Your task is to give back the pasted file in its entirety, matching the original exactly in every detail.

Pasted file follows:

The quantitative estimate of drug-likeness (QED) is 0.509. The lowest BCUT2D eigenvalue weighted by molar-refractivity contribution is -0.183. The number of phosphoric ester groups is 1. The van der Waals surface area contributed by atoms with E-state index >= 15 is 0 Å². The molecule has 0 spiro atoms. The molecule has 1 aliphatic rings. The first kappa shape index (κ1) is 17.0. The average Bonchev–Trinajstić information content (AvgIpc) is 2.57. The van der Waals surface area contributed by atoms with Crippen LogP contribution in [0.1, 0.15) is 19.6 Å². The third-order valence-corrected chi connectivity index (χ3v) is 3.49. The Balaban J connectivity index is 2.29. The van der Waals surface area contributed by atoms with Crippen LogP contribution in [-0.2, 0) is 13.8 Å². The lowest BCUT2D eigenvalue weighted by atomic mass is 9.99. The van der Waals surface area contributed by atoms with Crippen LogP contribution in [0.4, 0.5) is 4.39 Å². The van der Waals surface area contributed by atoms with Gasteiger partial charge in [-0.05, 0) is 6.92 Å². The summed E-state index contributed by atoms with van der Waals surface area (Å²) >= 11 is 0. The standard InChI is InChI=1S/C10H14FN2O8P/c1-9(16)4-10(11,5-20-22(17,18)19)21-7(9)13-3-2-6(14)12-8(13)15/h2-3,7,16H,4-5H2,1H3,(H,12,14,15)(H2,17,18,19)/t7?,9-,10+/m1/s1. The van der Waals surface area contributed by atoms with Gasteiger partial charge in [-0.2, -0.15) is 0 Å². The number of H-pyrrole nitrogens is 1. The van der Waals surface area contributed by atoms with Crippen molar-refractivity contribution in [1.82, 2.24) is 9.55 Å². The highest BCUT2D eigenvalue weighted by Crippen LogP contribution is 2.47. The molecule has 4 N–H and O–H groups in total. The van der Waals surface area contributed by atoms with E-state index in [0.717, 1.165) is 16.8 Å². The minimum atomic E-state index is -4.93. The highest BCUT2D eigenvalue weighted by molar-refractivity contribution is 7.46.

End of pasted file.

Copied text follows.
The quantitative estimate of drug-likeness (QED) is 0.509. The lowest BCUT2D eigenvalue weighted by molar-refractivity contribution is -0.183. The number of phosphoric ester groups is 1. The van der Waals surface area contributed by atoms with E-state index >= 15 is 0 Å². The molecule has 0 spiro atoms. The molecule has 1 aliphatic rings. The first kappa shape index (κ1) is 17.0. The average Bonchev–Trinajstić information content (AvgIpc) is 2.57. The van der Waals surface area contributed by atoms with Crippen LogP contribution in [0.1, 0.15) is 19.6 Å². The third-order valence-corrected chi connectivity index (χ3v) is 3.49. The Balaban J connectivity index is 2.29. The van der Waals surface area contributed by atoms with Crippen LogP contribution in [-0.2, 0) is 13.8 Å². The lowest BCUT2D eigenvalue weighted by atomic mass is 9.99. The van der Waals surface area contributed by atoms with Crippen LogP contribution in [0.4, 0.5) is 4.39 Å². The van der Waals surface area contributed by atoms with Gasteiger partial charge in [-0.05, 0) is 6.92 Å². The summed E-state index contributed by atoms with van der Waals surface area (Å²) >= 11 is 0. The standard InChI is InChI=1S/C10H14FN2O8P/c1-9(16)4-10(11,5-20-22(17,18)19)21-7(9)13-3-2-6(14)12-8(13)15/h2-3,7,16H,4-5H2,1H3,(H,12,14,15)(H2,17,18,19)/t7?,9-,10+/m1/s1. The van der Waals surface area contributed by atoms with Gasteiger partial charge in [-0.2, -0.15) is 0 Å². The number of H-pyrrole nitrogens is 1. The van der Waals surface area contributed by atoms with Crippen molar-refractivity contribution in [1.82, 2.24) is 9.55 Å². The highest BCUT2D eigenvalue weighted by Crippen LogP contribution is 2.47. The molecule has 4 N–H and O–H groups in total. The van der Waals surface area contributed by atoms with E-state index in [0.717, 1.165) is 16.8 Å². The minimum atomic E-state index is -4.93. The highest BCUT2D eigenvalue weighted by molar-refractivity contribution is 7.46.